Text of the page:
A study to understand more about breast cancer related lymphoedema

Please note - this trial is no longer recruiting patients. We hope to add results when they are available.

Cancer type:

Breast cancer





This study is looking at why some women develop a swelling of the arm called lymphoedema (pronounced lim-fa-dee-ma), a few months or years after surgery for breast cancer. Most cases of lymphoedema happen within 3 years of the surgery. Researchers are trying to understand how the drainage of tissue fluid from the arm goes wrong in lymphoedema and why some women get it but most do not.

This study is supported by Cancer Research UK.

More about this trial

Tissue fluid is produced constantly and comes from the very small blood vessels (capillaries) Open a glossary item throughout the body. At the same time as it is formed, the fluid is drained away by the lymphatic system. When the tissue fluid cannot drain away quickly enough it builds up and the tissue will swell. Researchers know that the root cause of arm lymphoedema following breast cancer is removing lymph glands in the armpit area (axilla) with surgery. But they don’t understand why some women develop lymphoedema and others do not.

Researchers think that some women may be naturally more likely to develop lymphoedema, whatever surgery they had. The aim of this study is to look into this and the possible reasons for it. They are recruiting women who are going to have surgery to remove lymph glands from the armpit, and women who had their surgery more than 3 years ago.

They will look for differences between the women who go on to develop lymphoedema and those who do not. Researchers hope to improve how this condition is managed in future, especially by introducing measures to prevent or limit swelling at an earlier stage. You will not have any direct benefit from taking part in this study and it is unlikely to change your treatment plan in any way. But the results of the study will be used to help people with cancer in the future.

Who can enter

If you are suitable for this study, a member of your breast cancer specialist team will ask if you would like to take part. Being chosen does not mean doctors think you are at particular risk of lymphoedema.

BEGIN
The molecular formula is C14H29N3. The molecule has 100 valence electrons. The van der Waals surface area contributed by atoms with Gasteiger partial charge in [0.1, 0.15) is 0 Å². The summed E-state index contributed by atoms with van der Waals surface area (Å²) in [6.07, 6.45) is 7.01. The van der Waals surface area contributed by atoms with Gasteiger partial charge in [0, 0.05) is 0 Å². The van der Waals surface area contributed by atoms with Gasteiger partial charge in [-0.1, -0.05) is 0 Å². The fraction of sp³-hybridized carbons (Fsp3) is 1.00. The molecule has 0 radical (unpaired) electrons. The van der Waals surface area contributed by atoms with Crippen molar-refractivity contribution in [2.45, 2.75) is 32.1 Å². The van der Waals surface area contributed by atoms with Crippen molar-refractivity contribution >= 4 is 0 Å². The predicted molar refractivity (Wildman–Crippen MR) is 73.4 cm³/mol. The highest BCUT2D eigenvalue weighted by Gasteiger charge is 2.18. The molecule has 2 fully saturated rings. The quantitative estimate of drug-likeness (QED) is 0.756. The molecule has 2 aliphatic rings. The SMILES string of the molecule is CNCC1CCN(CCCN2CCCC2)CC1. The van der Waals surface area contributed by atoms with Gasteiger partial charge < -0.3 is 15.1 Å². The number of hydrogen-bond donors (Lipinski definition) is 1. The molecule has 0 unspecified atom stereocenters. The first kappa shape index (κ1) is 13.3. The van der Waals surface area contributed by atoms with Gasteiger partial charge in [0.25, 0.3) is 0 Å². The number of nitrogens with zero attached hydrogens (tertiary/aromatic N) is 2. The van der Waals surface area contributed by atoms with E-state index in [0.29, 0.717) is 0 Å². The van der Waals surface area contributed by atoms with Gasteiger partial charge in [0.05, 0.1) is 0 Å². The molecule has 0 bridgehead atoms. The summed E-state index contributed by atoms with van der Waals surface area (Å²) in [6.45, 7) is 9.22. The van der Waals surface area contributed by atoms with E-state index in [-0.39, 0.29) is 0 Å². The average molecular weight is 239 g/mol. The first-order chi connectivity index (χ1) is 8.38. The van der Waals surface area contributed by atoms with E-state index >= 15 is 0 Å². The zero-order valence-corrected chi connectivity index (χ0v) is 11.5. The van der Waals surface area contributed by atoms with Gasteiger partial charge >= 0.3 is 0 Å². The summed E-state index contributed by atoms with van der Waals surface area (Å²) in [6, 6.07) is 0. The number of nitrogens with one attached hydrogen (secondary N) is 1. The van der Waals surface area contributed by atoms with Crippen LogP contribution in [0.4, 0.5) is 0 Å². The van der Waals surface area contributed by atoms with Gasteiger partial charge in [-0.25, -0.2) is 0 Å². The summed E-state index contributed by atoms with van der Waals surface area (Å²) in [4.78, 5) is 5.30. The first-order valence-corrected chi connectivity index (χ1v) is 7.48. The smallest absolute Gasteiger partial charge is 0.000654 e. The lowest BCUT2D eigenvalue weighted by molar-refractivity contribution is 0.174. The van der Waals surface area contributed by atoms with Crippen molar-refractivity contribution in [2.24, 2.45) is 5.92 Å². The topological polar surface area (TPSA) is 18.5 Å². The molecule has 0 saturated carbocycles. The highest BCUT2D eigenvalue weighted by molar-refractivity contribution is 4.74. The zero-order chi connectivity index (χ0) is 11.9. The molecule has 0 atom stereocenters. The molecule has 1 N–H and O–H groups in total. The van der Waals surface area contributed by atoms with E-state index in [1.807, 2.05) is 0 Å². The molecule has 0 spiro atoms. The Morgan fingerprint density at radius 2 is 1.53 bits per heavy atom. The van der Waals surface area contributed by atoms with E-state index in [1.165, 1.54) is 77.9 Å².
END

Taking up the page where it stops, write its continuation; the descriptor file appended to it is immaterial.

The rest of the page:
This study is made up of 4 smaller studies.  The first 3 studies will follow the women taking part for 3 years.  Women taking part in one of these 3 studies will

  • Have been recently diagnosed with breast cancer and be due to have surgery to remove some or all of the lymph nodes from the armpit on the affected side
  • Be between 18 and 77 years old

You cannot enter this study if you

  • Have had breast cancer before, unless this was a very early type of breast cancer called ductal carcinoma in situ
  • Have had lymphoedema before
  • Have had radiotherapy or surgery to your breast or armpit before
  • Have serious heart problems
  • Have any other condition that would make you unwell if you took part, or affect the results of the study – you can check this with your doctor or with the research team

The 4th study (called study 4a) is running at Guy’s Hospital in London.  It is for women who had breast cancer treatment more than 3 years ago, and only for women having follow up appointments at hospitals in South East London.

Trial design

This study will recruit 136 women altogether. Studies 1, 2, and 3 are for women who have not yet had their surgery.

Everyone taking part in studies 1, 2 and 3 will see the study team both before and after breast surgery.  Whether you are in study 1, 2, 3 or 4a, at the start of each visit, the researcher will measure the size of your arms, using a machine called a perometer. This is painless, and measures your arms using light beams.

Study 1 measures the rate of lymph drainage in the muscle in both arms. After the perometer reading, you have an injection of a tiny amount of radioactive ‘tracer’ injected into both arms. You then have gamma camera photos taken of each arm and armpit every 15 to 30 minutes for 3 hours. This records the amount of radioactivity left in each arm, and the lymph drainage is worked out from this.

Study 2 is measuring the rate at which lymph fluid forms in your arms. After the perometer reading, a gentle pressure is applied to both arms using a blood pressure cuff. This makes the veins fill up and encourages fluid to form. The pressure is increased in steps and the very slight expansion of the arm is measured. The cuff is not tight and the pressure applied is much lower than that used by your GP to take your blood pressure.

Study 3 is looking at the pumping function of the tubes that carry lymph (lymphatic vessels), to see whether their weakness comes before the swelling or the surgery. After your perometer reading, you have a blood pressure cuff inflated on the arm on the same side as your cancer. You have a radioactive tracer injection, and gamma camera pictures taken of this arm in the same way as for Study 1. The cuff will be deflated every 15 to 30 minutes, as you have the photos taken. The cuff is not tight and the pressure applied is much lower than that used by your GP to take your blood pressure.